The Path to Math Teacher
Learn about teaching math in the public school system.
If you love mathematics, you know it’s not just about the numbers. Math skills translate into lifelong analytical skills—skills that are essential to addressing the greatest challenges of our day in fields as diverse as technology, engineering and science. If you get excited about problem solving and want to pass your knowledge and eagerness on to future generations, a career in math education, is waiting for you.
By teaching math at the middle and high school levels, you’ll help students understand mathematical structures, conjecture and verify solutions, think hypothetically, and comprehend cause and effect.
By middle school, the math curriculum teaches more algebra and geometry, which are crucial stepping stones to higher math and logic studies. At the high school level, you’ll teach a broader range of math skills, including advanced algebra, geometry, statistics, probability, trigonometry and pre-calculus. Other typical duties include the following:
- Preparing lesson plans, and grading homework, tests and quizzes
- Compiling notes and delivering engaging, coherent lectures
- Accumulating specialized materials for outside reading and homework
- Coaching teens and young adults individually and in group settings
- Studying and utilizing the most appropriate learning strategies
- Engaging the class in stimulating discussions
- Conducting research and publishing your findings
A typical day for a middle or high school math teacher can include anything from demonstrating how to formulate algebraic equations to testing geometry proofs. There are various methods available to teach math today, including interactive learning, textbooks, workbooks and group exercises.
- In addition to lectures and demonstrations, math teachers may also incorporate hands-on activities into your teaching strategy.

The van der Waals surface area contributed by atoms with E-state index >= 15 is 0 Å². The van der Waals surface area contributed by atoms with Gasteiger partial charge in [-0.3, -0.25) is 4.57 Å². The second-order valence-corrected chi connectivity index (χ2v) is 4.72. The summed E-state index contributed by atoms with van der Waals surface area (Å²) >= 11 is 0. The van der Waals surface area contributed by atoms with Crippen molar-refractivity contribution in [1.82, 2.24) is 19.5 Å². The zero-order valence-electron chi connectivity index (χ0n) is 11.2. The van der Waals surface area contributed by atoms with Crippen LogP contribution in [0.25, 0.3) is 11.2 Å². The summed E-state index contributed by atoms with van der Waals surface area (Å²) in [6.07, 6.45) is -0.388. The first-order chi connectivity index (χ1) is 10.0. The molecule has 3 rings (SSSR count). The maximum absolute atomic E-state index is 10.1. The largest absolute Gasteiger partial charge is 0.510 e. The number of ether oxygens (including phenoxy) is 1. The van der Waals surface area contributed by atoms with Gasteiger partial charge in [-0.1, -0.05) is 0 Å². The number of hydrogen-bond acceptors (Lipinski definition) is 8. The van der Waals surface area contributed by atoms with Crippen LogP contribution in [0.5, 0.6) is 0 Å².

- If your class is learning about probability, you might have them break into pairs, throw dice and compute the odds.
- Or you may have students go out into the hallways and compute the total cubic space of their lockers. More and more, math teachers are incorporating real-life math into their curricula.
How a Does Math Teacher Salary Add Up?
According to the U.S. Bureau of Labor Statistics’ 2016-17 Occupational Outlook Handbook, the median national annual salary for middle-school teachers is $54,940, and for high-school teachers it is $56,310. Actual salaries may vary greatly based on specialization within the field, location, years of experience and a variety of other factors. National long-term projections of employment growth may not reflect local and/or short-term economic or job conditions, and do not guarantee actual job growth.
Because math teachers are in high demand, a career in teaching mathematics offers strong job security. As a public school teacher, you’ll also enjoy comprehensive benefits packages and extensive summer vacations. Another benefit offered to aspiring secondary-school math teachers is the student loan forgiveness program.
What Kind of Education Do I Need?
To begin teaching math in a public secondary school, you’ll need a bachelor’s degree or higher in mathematics, in addition to completing your teacher certification requirements.
Math teachers are some of the most sought-after educators in the country. Due to a nationwide shortage of qualified teachers in the field, many states now offer alternative teaching certification programs that place math graduates in the classroom as they work toward completing a degree in education.
If you already have a bachelor’s in mathematical science, you have several options. You can choose to complete a fifth – year course in education or to pursue a master’s degree in education, which some states require public school teachers to earn within a certain number of years.
Getting Certified as a Math Teacher
All states require public school teachers to be certified. Since state requirements vary, it is important to check with your state Department of Education to find out the minimum qualifications. Some states may even require you to continue professional development by taking supplemental courses.
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